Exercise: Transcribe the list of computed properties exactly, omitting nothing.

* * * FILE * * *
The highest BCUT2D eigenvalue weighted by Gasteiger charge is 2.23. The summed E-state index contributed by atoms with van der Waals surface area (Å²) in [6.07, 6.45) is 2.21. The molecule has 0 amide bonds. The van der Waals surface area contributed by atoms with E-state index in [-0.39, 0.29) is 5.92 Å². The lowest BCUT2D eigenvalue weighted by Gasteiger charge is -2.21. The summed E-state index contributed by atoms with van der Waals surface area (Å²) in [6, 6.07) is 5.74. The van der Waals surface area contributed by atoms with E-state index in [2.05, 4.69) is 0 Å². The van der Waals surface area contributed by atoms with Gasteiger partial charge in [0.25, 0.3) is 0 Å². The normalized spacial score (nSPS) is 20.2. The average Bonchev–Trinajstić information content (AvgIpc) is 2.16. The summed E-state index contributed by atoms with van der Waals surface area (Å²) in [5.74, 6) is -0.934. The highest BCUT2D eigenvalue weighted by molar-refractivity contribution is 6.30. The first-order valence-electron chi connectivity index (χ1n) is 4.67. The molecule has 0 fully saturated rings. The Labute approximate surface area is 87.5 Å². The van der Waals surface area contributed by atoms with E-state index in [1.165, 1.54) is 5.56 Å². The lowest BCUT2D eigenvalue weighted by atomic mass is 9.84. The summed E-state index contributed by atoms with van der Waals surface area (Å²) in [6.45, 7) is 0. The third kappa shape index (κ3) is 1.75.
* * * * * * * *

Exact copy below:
The highest BCUT2D eigenvalue weighted by Gasteiger charge is 2.23. The summed E-state index contributed by atoms with van der Waals surface area (Å²) in [6.07, 6.45) is 2.21. The molecule has 0 amide bonds. The van der Waals surface area contributed by atoms with E-state index in [-0.39, 0.29) is 5.92 Å². The lowest BCUT2D eigenvalue weighted by Gasteiger charge is -2.21. The summed E-state index contributed by atoms with van der Waals surface area (Å²) in [6, 6.07) is 5.74. The van der Waals surface area contributed by atoms with E-state index in [2.05, 4.69) is 0 Å². The van der Waals surface area contributed by atoms with Gasteiger partial charge in [0.25, 0.3) is 0 Å². The normalized spacial score (nSPS) is 20.2. The average Bonchev–Trinajstić information content (AvgIpc) is 2.16. The summed E-state index contributed by atoms with van der Waals surface area (Å²) in [5.74, 6) is -0.934. The highest BCUT2D eigenvalue weighted by molar-refractivity contribution is 6.30. The first-order valence-electron chi connectivity index (χ1n) is 4.67. The molecule has 0 fully saturated rings. The Labute approximate surface area is 87.5 Å². The van der Waals surface area contributed by atoms with E-state index in [1.165, 1.54) is 5.56 Å². The lowest BCUT2D eigenvalue weighted by atomic mass is 9.84. The summed E-state index contributed by atoms with van der Waals surface area (Å²) in [6.45, 7) is 0. The third kappa shape index (κ3) is 1.75.